At least the Arctic spring seems to be over. Yes, it was great for planting, but it’s been a prolonged cold period with very little growth.
As for what harm it has done, it’s difficult to say.
Of the tillage crops, the winter oilseed rape may have been most affected but as ever with rape we’ll only know when it’s harvested.
The frost might have been the least of our oilseed rape’s problem. We lost one field altogether and it was replanted with wheat which looks good but the rape is the worst I’ve had.
I’m thinking of going back to second wheats instead of barley
It’s a combination of late Claydon drilling with no autumn fertiliser, low varietal vigour (Ambassador) and pigeons.
Neither is our winter barley much to write about. The hybrid varieties are the best bet on our soil but they have their own problems.
I’m thinking of going back to second wheats instead of barley and I’m tempted to dabble with a bit of continuous wheat once more.
There’s also the problem of volunteer wheat in the following barley, which is a nuisance at harvest time.
The wheat crops look good and we’re pushing them to the limit to cash in on the high grain prices. Though the new variety Saki seems prone to tipping when under stress.
Simplicity in the cab
As part of our collection of the worst tractors ever made, the Ford 7600 takes our number one spot (the Fendt 816 isn’t that far behind).
We’ve had it from new but it should have been sold 45 years ago. It overheated from day one and wouldn’t pull a pint. It was one of the last Fords to be fitted with the Fieco cab – the nice “bubble” Q cab was introduced a few months later.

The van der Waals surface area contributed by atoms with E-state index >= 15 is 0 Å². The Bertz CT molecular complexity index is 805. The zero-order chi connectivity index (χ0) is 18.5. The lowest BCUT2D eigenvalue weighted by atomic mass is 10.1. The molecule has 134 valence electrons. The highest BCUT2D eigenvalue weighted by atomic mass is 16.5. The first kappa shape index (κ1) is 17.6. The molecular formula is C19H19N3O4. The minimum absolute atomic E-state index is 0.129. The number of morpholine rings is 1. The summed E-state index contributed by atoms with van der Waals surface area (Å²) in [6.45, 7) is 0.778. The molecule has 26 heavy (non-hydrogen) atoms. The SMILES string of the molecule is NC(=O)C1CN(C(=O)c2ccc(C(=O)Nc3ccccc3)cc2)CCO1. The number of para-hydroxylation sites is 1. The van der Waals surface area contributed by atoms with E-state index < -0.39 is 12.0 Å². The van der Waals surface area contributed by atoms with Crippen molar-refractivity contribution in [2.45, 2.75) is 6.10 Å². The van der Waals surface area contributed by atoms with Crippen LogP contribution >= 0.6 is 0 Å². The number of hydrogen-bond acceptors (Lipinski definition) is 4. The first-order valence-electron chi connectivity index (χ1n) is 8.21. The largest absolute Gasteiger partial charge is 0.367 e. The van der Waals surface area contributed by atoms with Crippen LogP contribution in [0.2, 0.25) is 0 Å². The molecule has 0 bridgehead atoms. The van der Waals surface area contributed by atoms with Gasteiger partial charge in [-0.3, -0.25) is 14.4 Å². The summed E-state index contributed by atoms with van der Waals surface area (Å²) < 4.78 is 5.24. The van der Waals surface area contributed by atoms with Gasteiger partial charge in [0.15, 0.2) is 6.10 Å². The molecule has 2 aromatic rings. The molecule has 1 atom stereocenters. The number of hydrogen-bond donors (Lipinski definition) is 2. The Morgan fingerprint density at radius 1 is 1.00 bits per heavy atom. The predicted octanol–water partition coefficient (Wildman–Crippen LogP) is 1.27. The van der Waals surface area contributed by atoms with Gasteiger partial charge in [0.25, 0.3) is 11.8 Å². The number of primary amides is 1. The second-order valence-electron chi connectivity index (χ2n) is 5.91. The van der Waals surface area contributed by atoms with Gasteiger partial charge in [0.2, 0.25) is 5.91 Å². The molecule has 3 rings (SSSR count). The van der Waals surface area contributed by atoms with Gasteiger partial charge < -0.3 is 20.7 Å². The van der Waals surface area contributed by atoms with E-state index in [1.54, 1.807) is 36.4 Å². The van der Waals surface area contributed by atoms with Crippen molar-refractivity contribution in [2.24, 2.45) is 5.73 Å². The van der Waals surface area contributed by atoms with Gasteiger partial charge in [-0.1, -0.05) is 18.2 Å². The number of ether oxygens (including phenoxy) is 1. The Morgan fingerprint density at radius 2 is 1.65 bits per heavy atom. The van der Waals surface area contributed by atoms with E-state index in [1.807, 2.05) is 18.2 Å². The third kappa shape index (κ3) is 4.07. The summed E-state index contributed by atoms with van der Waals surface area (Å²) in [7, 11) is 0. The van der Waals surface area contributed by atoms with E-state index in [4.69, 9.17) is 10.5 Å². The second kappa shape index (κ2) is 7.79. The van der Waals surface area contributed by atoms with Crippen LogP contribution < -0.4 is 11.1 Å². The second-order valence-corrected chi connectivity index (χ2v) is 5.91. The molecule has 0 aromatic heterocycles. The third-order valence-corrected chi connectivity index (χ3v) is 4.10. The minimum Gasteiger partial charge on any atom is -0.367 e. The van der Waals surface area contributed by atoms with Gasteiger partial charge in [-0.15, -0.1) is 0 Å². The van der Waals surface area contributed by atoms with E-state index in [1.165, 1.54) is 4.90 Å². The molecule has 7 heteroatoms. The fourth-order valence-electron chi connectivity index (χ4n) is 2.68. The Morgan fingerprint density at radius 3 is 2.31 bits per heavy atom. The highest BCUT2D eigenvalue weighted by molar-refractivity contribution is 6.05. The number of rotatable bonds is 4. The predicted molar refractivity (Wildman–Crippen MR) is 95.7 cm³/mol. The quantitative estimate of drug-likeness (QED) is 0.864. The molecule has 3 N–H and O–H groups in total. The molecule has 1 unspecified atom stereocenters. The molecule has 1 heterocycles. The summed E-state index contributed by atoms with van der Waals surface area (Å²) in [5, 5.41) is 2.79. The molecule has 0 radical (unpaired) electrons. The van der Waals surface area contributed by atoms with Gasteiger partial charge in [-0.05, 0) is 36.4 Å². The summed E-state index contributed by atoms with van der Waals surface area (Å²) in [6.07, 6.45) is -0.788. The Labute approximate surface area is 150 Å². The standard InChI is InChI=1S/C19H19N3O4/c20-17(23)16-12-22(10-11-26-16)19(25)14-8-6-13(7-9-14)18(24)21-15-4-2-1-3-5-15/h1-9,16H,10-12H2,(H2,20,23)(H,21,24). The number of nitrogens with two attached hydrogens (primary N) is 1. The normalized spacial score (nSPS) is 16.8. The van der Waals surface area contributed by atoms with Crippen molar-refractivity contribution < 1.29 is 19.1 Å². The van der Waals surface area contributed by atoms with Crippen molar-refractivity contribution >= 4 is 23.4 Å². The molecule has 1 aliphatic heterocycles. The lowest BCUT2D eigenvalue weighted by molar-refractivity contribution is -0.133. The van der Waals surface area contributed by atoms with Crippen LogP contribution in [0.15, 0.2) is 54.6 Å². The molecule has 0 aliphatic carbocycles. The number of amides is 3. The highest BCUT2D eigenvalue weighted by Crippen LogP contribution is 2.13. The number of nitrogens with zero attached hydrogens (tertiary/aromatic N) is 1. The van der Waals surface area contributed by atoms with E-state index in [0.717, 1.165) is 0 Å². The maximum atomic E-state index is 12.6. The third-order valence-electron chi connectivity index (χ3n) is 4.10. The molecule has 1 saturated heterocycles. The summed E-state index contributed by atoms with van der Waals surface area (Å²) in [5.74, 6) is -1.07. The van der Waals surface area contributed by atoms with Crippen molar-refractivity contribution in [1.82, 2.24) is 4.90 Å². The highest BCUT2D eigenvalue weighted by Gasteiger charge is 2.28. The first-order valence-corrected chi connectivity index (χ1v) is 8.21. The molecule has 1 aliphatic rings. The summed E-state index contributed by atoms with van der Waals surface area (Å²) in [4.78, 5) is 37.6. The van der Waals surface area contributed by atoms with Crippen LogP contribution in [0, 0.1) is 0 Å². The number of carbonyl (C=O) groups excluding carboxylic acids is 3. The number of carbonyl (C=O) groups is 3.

The modern-day equivalent is Haggard Stores’ mobile seed dresser cleaning dry beans, which fries your eardrums
The Fieco cab was awful, not least because it acted like an amplifier for the engine.
With the engine on full tilt, the noise inside the cab was like standing in front of a pounding Marshall stack at a Led Zeppelin concert with Robert Plant in full cry.
The modern-day equivalent is Haggard Stores’ mobile seed dresser cleaning dry beans, which fries your eardrums.
There was practically no padding in the Ford cab – there’d be more in a Mountjoy mattress.
It was also useless on the PTO. A non-chopping small Keenan 80 Feeder was too much for it. Nowadays, it’s confined to the Del Morino mower for mowing around the yard and along the road, which is what I was at before coming in to write this so-inspired piece.
Yeah, you might need an extra Weetabix in the morning to work it all day but for simplicity of use, it is unequalled
The Del Morino has a PTO requirement of 20hp but a warm day is enough to get the Ford sizzling.
But the Ford has one redeeming feature and that’s the simple quadrant lever for raising and lowering the three-point linkage.
A quadrant lever is now, of course, very old fashioned when linkages are operated with an electronic button. Yeah, you might need an extra Weetabix in the morning to work it all day but for simplicity of use, it is unequalled.
You can, for example, quite easily control the rate of drop. Granted you can do this with great precision on the modern Fendts – I’d say I could lower the five-furrow plough unto an up-turned saucer of Mrs P’s finest delph without breaking it. But I’ll need to fiddle with the dials for five minutes beforehand.
But I could also do this, very simply, with the Ford – anyone could with the Ford. Except for the fact that it wouldn’t lift a plough in the first place.
Bring back the quadrant-type lever, I say, even if it has to be electronically assisted. I think John Deeres may have something like this but that doesn’t count. I’d rather spend the day on the Ford – at full cry.